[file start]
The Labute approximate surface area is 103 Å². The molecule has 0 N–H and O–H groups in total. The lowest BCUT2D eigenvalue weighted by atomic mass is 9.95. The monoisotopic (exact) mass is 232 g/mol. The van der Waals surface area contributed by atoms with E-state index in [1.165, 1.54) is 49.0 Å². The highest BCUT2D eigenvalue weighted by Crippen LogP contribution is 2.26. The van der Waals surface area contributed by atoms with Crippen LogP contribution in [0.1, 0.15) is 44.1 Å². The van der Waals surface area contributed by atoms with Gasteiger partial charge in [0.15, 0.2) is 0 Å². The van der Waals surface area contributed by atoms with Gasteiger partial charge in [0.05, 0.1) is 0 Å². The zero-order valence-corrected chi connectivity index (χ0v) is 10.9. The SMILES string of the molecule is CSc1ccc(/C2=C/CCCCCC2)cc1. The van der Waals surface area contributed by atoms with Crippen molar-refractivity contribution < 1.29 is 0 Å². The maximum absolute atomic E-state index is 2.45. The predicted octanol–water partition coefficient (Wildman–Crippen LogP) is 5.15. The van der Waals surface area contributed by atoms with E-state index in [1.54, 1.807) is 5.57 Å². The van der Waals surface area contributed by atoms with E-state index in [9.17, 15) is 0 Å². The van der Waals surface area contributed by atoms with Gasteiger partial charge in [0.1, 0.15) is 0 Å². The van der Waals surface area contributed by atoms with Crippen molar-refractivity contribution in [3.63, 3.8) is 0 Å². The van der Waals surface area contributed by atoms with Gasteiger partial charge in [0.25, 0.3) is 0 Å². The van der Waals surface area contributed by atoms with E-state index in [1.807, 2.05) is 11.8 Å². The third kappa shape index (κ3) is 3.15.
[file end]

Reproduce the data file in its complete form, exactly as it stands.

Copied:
The Labute approximate surface area is 103 Å². The molecule has 0 N–H and O–H groups in total. The lowest BCUT2D eigenvalue weighted by atomic mass is 9.95. The monoisotopic (exact) mass is 232 g/mol. The van der Waals surface area contributed by atoms with E-state index in [1.165, 1.54) is 49.0 Å². The highest BCUT2D eigenvalue weighted by Crippen LogP contribution is 2.26. The van der Waals surface area contributed by atoms with Crippen LogP contribution in [0.1, 0.15) is 44.1 Å². The van der Waals surface area contributed by atoms with Gasteiger partial charge in [0.15, 0.2) is 0 Å². The van der Waals surface area contributed by atoms with Gasteiger partial charge in [0.05, 0.1) is 0 Å². The zero-order valence-corrected chi connectivity index (χ0v) is 10.9. The SMILES string of the molecule is CSc1ccc(/C2=C/CCCCCC2)cc1. The van der Waals surface area contributed by atoms with Crippen molar-refractivity contribution < 1.29 is 0 Å². The maximum absolute atomic E-state index is 2.45. The predicted octanol–water partition coefficient (Wildman–Crippen LogP) is 5.15. The van der Waals surface area contributed by atoms with E-state index in [1.54, 1.807) is 5.57 Å². The van der Waals surface area contributed by atoms with E-state index in [9.17, 15) is 0 Å². The van der Waals surface area contributed by atoms with Gasteiger partial charge in [0.1, 0.15) is 0 Å². The van der Waals surface area contributed by atoms with Crippen molar-refractivity contribution in [3.63, 3.8) is 0 Å². The van der Waals surface area contributed by atoms with Gasteiger partial charge in [0.25, 0.3) is 0 Å². The van der Waals surface area contributed by atoms with E-state index in [1.807, 2.05) is 11.8 Å². The third kappa shape index (κ3) is 3.15.